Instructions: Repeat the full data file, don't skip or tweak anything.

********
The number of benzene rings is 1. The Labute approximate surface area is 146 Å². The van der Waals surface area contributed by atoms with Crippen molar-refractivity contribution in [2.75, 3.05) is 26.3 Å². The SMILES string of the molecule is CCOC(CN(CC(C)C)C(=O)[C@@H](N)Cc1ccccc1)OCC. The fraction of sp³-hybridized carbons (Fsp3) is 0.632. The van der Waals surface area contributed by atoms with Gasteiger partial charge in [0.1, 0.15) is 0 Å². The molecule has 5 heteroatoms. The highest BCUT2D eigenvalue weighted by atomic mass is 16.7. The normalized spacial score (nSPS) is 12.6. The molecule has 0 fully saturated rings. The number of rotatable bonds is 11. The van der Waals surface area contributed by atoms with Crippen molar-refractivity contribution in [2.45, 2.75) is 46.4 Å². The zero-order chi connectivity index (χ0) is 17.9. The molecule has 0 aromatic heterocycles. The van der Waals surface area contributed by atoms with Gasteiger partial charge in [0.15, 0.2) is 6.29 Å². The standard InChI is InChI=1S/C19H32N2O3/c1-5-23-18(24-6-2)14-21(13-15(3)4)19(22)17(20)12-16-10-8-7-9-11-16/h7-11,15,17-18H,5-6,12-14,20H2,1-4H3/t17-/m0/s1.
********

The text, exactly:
The number of benzene rings is 1. The Labute approximate surface area is 146 Å². The van der Waals surface area contributed by atoms with Crippen molar-refractivity contribution in [2.75, 3.05) is 26.3 Å². The SMILES string of the molecule is CCOC(CN(CC(C)C)C(=O)[C@@H](N)Cc1ccccc1)OCC. The fraction of sp³-hybridized carbons (Fsp3) is 0.632. The van der Waals surface area contributed by atoms with Gasteiger partial charge in [0.1, 0.15) is 0 Å². The molecule has 5 heteroatoms. The highest BCUT2D eigenvalue weighted by atomic mass is 16.7. The normalized spacial score (nSPS) is 12.6. The molecule has 0 fully saturated rings. The number of rotatable bonds is 11. The van der Waals surface area contributed by atoms with Crippen molar-refractivity contribution in [2.45, 2.75) is 46.4 Å². The zero-order chi connectivity index (χ0) is 17.9. The molecule has 0 aromatic heterocycles. The van der Waals surface area contributed by atoms with Gasteiger partial charge in [0.15, 0.2) is 6.29 Å². The standard InChI is InChI=1S/C19H32N2O3/c1-5-23-18(24-6-2)14-21(13-15(3)4)19(22)17(20)12-16-10-8-7-9-11-16/h7-11,15,17-18H,5-6,12-14,20H2,1-4H3/t17-/m0/s1.